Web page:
- Case report
- Open Access
Haploinsufficiency and triploinsensitivity of the same 6p25.1p24.3 region in a family
BMC Medical Genomics volume 8, Article number: 38 (2015)
Chromosome 6pter-p24 deletion syndrome (OMIM #612582) is a recognized chromosomal disorder. Most of the individuals with this syndrome carry a terminal deletion of the short arm of chromosome 6 (6p) with a breakpoint within the 6p25.3p23 region. An approximately 2.1 Mb terminal region has been reported to be responsible for some major features of the syndrome. The phenotypic contributions of other deleted regions are unknown. Interstitial deletions of the region are uncommon, and reciprocal interstitial duplication in this region is extremely rare.
We present a family carrying an interstitial deletion and its reciprocal duplication within the 6p25.1p24.3 region. The deletion is 5.6 Mb in size and was detected by array comparative genomic hybridization (aCGH) in a 26-month-old female proband who presented speech delay and mild growth delay, bilateral conductive hearing loss and dysmorphic features. Array CGH studies of her family members detected an apparently mosaic deletion of the same region in the proband’s mildly affected mother, but a reciprocal interstitial duplication in her phenotypically normal brother. Further chromosomal and fluorescence in situ hybridization (FISH) analyses revealed that instead of a simple mosaic deletion of 6p25.1p24.3, the mother actually carries three cell populations in her peripheral blood, including a deletion (~70 %), a duplication (~8 %) and a normal (~22 %) populations. Therefore, both the deletion and duplication seen in the siblings were apparently inherited from the mother.
Interstitial deletion within the 6p25.1p24.3 region and its reciprocal duplication may co-exist in the same individual and/or family due to mitotic unequal sister chromatid exchange. While the deletion causes phenotypes reportedly associated with the chromosome 6pter-p24 deletion syndrome, the reciprocal duplication may have no or minimal phenotypic effect, suggesting possible triploinsensitivity of the same region. In addition, the cells with the duplication may compensate the phenotypic effect of the cells with the deletion in the same individual as implied by the maternal karyotype and her mild phenotype. Chromosomal and FISH analyses are essential to verify abnormal cytogenomic array findings.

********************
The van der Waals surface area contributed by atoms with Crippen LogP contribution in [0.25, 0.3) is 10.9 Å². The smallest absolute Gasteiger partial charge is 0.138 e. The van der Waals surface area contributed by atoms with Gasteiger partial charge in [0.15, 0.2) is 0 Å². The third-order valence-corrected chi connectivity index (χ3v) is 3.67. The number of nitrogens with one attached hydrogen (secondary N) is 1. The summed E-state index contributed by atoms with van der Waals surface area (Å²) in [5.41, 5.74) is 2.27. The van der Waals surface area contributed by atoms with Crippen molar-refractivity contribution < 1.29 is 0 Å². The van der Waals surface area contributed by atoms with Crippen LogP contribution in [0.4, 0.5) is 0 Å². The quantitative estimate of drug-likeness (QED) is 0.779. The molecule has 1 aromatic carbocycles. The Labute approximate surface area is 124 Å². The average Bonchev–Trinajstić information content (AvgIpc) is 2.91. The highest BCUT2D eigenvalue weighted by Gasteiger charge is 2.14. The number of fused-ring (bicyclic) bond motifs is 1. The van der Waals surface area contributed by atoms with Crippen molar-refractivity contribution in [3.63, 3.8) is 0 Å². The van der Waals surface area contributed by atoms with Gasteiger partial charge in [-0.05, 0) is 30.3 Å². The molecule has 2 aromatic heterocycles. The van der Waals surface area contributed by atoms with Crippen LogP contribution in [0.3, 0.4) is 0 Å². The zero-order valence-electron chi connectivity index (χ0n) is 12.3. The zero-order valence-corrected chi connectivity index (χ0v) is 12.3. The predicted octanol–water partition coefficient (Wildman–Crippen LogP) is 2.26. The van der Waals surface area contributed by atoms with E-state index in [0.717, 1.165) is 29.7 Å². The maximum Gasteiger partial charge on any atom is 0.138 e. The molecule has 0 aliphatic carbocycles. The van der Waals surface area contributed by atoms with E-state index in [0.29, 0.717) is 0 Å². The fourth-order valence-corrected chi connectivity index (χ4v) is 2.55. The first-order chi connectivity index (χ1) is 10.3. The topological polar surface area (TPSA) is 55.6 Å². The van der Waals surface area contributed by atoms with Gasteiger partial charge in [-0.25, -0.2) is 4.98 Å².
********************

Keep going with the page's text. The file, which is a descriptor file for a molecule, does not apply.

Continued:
Deletion of the distal part of 6p is a clinically recognized syndrome (chromosome 6pter-p24 deletion syndrome, OMIM #612582) characterized by developmental delay/mental retardation, language impairment, Dandy-Walker malformation, conductive hearing loss, anomalies of the anterior chamber of eyes, cardiac abnormalities, and craniofacial dysmorphism . More than 30 deletion cases have been reported and the vast majority of them involve terminal deletions (0.3 - 14 Mb in size) with breakpoints within the 6p25.3p23 region [11, 12, 17, 21, 24, 25]. Only four interstitial deletions within this region have been reported [7, 14, 21]. An approximately 2.1 Mb commonly deleted terminal region was identified, which is possibly responsible for some of the major features of the syndrome [1, 10]. However, the phenotypic contributions of other deleted regions are unknown. On the other hand, duplications of the 6p25.3p23 region are extremely rare. There are only two cases with eye and cerebellar abnormalities reported in literature [29, 34].
We present here the phenotypic and genomic findings in a family with an affected female proband who carries an interstitial deletion within the 6p25.1p24.3 region, her phenotypically unaffected brother with a reciprocal interstitial duplication of the same region, and their mosaic carrier mother who carries three cell populations with the deletion, the duplication and normal cells, respectively. This rare family provided an excellent opportunity to investigate the genomic etiology and genotype-phenotype correlation of the chromosome 6pter-p24 deletion syndrome.
The female proband was born to a 33-year-old G2P2 mother at 37-weeks gestation by spontaneous vaginal delivery without complications. Pregnancy was unremarkable except for possible clubfoot noted on ultrasound scan. Birth weight was 2,440 g (20th centile), length 45.5 cm (10th centile), and head circumference 31 cm (10th centile). A hemangioma on the neck was diagnosed at one week after birth. A small patent foramen ovale (PFO, 3 mm x 4 mm) was found at 12 months of age and has been followed without surgical intervention. The proband was referred for clinical genetic evaluation at the age of 26 months for dysmorphic features, speech delay and mild growth delay. She walked at 15–16 months and her fine motor skills were age appropriate. She had four-five words at two years of age. When last reviewed at three years nine months of age, she was able to pronounce words with three syllables and had more than one hundred words. She understood multistep commands and exhibited age-appropriate behavior.
She had mild to slight conductive hearing loss at 500–4000 Hz with a notch or normal hearing at 2000 Hz and she used bilateral hearing aids from age two years 11 months until three years two months, when her 10–15 dB loss had improved. Her teeth were late to erupt and she was missing three primary teeth.